As people become increasingly reliant on all sorts of prescription medications for everything from managing their pain and fighting off illness to simply falling asleep, it raises concerns that we’re leaning too heavily on these meds to solve our problems – problems that some people feel can be helped by music instead.

Sure, we all know that throwing our favourite album on can help lift our spirits in hard times, or that the right playlist can help put us in the zone for study, but in combination with a bit of modern technology, its potential could extend far beyond that.

Serving as the head of product development at Nokia until 2013, Marko Ahtisaari is no stranger to working on innovative tech-based solutions and, as Wired reports, his latest venture is based around the demonstrable effects that music can have on the brain, and how those might be harnessed to help us live better lives.

Leaving Nokia to join the MIT Media Lab, it was there that he met biologist Ketki Karanam, who was studying the effects that music can have on the brain. With a background in music himself, Ahtisaari was intrigued at the growing evidence that Karanam presented him about just what music can do to the brain.

“It fires very broadly,” he tells Wired. “It’s not just the auditory cortex. What happens is essentially similar to when we take psycho-stimulants. In other words, when we take drugs.”

In one 2005 study, Ahtisaari cites, patients were able to self-administer morphine to ease their pain post-surgery, but some were listening to music before it came time for their dosage. “The music group used one-third of the amount of morphine in comparison to a control group who didn’t listen to music,” he says. “Given the opioid epidemic that we have, and particularly how some of it starts after surgery, it seems to me that everyone should be listening to music after an operation.”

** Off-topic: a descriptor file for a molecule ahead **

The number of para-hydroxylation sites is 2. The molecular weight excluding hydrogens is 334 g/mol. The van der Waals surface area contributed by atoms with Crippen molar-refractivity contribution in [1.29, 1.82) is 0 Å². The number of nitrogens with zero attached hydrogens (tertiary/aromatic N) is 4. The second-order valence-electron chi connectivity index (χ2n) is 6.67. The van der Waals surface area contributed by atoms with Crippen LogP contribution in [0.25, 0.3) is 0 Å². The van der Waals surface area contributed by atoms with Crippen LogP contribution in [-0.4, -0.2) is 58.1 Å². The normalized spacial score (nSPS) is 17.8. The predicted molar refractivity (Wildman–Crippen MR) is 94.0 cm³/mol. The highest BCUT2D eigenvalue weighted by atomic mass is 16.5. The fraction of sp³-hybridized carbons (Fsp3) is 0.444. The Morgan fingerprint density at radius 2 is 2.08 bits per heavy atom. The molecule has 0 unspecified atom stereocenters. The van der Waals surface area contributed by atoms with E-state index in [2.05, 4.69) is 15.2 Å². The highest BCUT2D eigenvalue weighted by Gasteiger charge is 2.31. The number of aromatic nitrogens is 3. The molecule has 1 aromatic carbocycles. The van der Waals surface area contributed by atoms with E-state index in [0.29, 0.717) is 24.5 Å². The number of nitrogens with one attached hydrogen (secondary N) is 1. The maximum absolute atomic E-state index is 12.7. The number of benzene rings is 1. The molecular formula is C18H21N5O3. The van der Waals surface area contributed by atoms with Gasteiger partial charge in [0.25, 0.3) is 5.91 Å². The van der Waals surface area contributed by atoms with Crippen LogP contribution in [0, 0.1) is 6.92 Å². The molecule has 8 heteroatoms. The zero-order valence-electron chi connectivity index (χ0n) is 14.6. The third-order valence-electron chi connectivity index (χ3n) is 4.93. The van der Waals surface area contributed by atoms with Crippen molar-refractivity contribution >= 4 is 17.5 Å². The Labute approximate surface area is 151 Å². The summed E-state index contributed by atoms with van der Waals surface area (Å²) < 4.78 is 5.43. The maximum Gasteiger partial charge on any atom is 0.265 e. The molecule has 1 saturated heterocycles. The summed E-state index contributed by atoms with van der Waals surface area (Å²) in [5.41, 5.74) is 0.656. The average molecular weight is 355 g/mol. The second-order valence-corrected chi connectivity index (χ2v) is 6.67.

Marconi Union’s 2011 release ‘Weightless’ can reduce anxiety by 65%

It was results like these that have convinced them to direct their efforts towards tech-based ideas for music treatment, such as The Sync Project, which analyses millions of Spotify playlists that are labelled with health-related terms and delivers customised playlists to participants around the world. Then, through a combination of user feedback and even biometric data, the project can determine on a broad scale the effectiveness of various songs and sounds.

More interestingly, The Sync Project has also partnered up with British ambient band Marconi Union, whose 2011 composition ‘Weightless’ is commonly regarded as the most relaxing ever. Recent studies on that song have concluded that it has significant effects on everything from resting heart rate to anxiety levels, reducing the latter by 65%.

But, rather than just relying on their pre-made tracks, the partnership is working with a very high-tech method of songwriting that brings artificial intelligence into the equation to perfectly tailor tracks to the individual – potentially amplifying the music’s effects.

“This new experience with Marconi Union is a new kind of music,” Ahtisaari says. “Basically, it’s an AI-generated music that’s tuned to your heart rate. With that data as input, Unwind will then generate a personalised soundtrack to help you relax before sleep.”

“In twenty years time, we will consider it absurd and primitive that we did not use music and sound as an essential part of our health regime, both for everyday wellness but also to complement pharmaceutical treatment.”

It’s still early days for music-as-medicine, but it’s these steps that will hopefully continue to give music a renewed relevance in the future as a pathway to health.